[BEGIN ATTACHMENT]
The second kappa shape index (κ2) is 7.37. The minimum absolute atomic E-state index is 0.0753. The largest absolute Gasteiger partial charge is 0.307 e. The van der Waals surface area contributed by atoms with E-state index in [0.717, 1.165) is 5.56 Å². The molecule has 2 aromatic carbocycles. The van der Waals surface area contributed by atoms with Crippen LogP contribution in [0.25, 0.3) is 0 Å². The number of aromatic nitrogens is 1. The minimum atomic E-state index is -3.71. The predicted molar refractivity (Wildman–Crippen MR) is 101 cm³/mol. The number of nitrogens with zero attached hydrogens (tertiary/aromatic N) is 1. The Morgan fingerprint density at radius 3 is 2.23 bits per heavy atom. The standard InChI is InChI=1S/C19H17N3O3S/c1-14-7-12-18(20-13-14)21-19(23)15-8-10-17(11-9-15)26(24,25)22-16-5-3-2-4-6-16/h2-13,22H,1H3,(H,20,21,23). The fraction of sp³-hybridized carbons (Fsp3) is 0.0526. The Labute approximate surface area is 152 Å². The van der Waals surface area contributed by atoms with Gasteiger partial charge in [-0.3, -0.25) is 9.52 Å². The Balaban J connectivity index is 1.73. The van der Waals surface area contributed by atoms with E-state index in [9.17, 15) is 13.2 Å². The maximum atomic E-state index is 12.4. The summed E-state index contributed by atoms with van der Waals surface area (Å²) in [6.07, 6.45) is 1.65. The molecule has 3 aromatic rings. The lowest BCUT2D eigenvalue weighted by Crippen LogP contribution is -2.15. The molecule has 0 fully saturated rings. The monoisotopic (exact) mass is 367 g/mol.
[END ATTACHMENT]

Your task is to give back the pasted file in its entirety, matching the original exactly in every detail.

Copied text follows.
The second kappa shape index (κ2) is 7.37. The minimum absolute atomic E-state index is 0.0753. The largest absolute Gasteiger partial charge is 0.307 e. The van der Waals surface area contributed by atoms with E-state index in [0.717, 1.165) is 5.56 Å². The molecule has 2 aromatic carbocycles. The van der Waals surface area contributed by atoms with Crippen LogP contribution in [0.25, 0.3) is 0 Å². The number of aromatic nitrogens is 1. The minimum atomic E-state index is -3.71. The predicted molar refractivity (Wildman–Crippen MR) is 101 cm³/mol. The number of nitrogens with zero attached hydrogens (tertiary/aromatic N) is 1. The Morgan fingerprint density at radius 3 is 2.23 bits per heavy atom. The standard InChI is InChI=1S/C19H17N3O3S/c1-14-7-12-18(20-13-14)21-19(23)15-8-10-17(11-9-15)26(24,25)22-16-5-3-2-4-6-16/h2-13,22H,1H3,(H,20,21,23). The fraction of sp³-hybridized carbons (Fsp3) is 0.0526. The Labute approximate surface area is 152 Å². The van der Waals surface area contributed by atoms with Gasteiger partial charge in [-0.3, -0.25) is 9.52 Å². The Balaban J connectivity index is 1.73. The van der Waals surface area contributed by atoms with E-state index in [9.17, 15) is 13.2 Å². The maximum atomic E-state index is 12.4. The summed E-state index contributed by atoms with van der Waals surface area (Å²) in [6.07, 6.45) is 1.65. The molecule has 3 aromatic rings. The lowest BCUT2D eigenvalue weighted by Crippen LogP contribution is -2.15. The molecule has 0 fully saturated rings. The monoisotopic (exact) mass is 367 g/mol.